Serious consequences for non-payment of energy bills, warn British charities | UK cost of living crisis

UK charities are warning people of the serious consequences of not paying their energy bills, as a campaign to stop payments from October gains momentum.

The group Don’t Pay UK, which is calling for bills to be reduced to an affordable level, has reportedly garnered the support of 80,000 people who intend to cancel their direct debit payments from October 1, when the regulator will raise the cap on energy prices, the ceiling amount that suppliers are allowed to charge.

Analysts predict the average household bill will top £3,300 a year, up from £1,971 in April.

The group says he will only act if a million people sign up for his “massive strike over non-payment of energy bills”.

Britain faces its biggest cost of living crisis in decades as energy and food bills soar. Citizens Advice said the scale of the problem was significant and that it had helped more people who were unable to top up their prepaid meter in June than in January 2022. It added that a record number users of its services did not have the necessary funds to activate their refrigerator or heat their hob to cook a meal.

Gas and electricity bills are classed as priority bills, meaning there can be serious consequences for missing or late payments, the charity Stepchange said. If people don’t pay them, their supplier can collect the debt by using a debt collection agency. They can also get a court warrant to enter people’s homes to install a prepaid card meter.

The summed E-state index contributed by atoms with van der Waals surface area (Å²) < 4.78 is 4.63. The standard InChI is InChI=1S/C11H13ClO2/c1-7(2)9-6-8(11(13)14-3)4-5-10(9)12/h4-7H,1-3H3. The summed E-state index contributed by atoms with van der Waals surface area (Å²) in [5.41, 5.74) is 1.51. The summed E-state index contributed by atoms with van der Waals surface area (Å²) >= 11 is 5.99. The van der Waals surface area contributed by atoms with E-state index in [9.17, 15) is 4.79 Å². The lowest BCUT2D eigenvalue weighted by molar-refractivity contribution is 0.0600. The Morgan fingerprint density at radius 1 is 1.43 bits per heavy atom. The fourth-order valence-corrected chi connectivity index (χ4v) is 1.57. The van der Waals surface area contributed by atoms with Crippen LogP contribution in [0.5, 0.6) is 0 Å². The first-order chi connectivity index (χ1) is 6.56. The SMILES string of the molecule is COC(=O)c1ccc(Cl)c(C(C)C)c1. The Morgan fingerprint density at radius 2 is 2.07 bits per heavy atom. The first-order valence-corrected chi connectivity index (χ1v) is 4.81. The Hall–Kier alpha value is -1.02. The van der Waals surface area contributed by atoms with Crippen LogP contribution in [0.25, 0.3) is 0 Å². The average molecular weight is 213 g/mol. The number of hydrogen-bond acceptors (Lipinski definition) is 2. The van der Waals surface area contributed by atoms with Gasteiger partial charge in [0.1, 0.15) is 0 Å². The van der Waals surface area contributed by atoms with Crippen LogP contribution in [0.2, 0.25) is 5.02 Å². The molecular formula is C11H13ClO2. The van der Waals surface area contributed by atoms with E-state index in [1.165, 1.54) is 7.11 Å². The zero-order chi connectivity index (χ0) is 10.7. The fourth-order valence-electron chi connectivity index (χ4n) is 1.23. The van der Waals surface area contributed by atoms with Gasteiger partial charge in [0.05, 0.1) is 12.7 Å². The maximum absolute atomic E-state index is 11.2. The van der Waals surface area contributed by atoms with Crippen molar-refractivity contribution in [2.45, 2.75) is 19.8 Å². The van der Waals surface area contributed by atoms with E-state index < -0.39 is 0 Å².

“Any arrears will be added to the meter and a fixed amount will be deducted each week. This means you have to pay the arrears in a fixed weekly amount or lose the supply. Your supplier may also remove the meter and cut off your supply, but fortunately this is incredibly rare,” said Richard Lane, director of external affairs at Stepchange.

“If you’ve fallen behind on your household bills and are worried about how you’ll pay, it’s important not to wait for help. Contact your provider to let them know you are having difficulty, they may be able to offer support and tell you about grants available to pay a utility bill or negotiate an affordable payment plan.

Citizens Advice said there were some safeguards for customers, but they were still vulnerable to higher charges after they refused to pay.

“Your provider can’t switch you to prepay if it’s not safe or convenient; for example, if an illness or disability means you would be at risk if your gas or electricity were cut off. Your supplier should also follow clear instructions and ensure that they have given you advance notice, given you time to pay your debts and offered alternatives to switching to a prepaid meter.

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The charity said that if customers cannot reach an agreement with a supplier to pay off an energy debt, the supplier can apply to a court for a warrant to enter their home to cut off their power.

The charity has urged people to contact their provider to try and reach an agreement to clear their debt before a hearing takes place.

If people have been owing money to their energy supplier for a while, the energy company can transfer their debt to a debt collection agency.

Collection agents, unlike bailiffs, have no legal powers but they are debt collection specialists. If this happens, Citizens Advice urges people to contact their provider or seek advice from a third party, including its own advisers.

“If you don’t repay your debt, additional interest may be added to the amount you owe,” he said.

If customers continue to not pay their bills, the energy supplier can sue them for a county court judgment. If the supplier wins the case, he can ask a bailiff to go to a customer’s home to collect the debt. A bailiff cannot, however, force entry into a client’s home.

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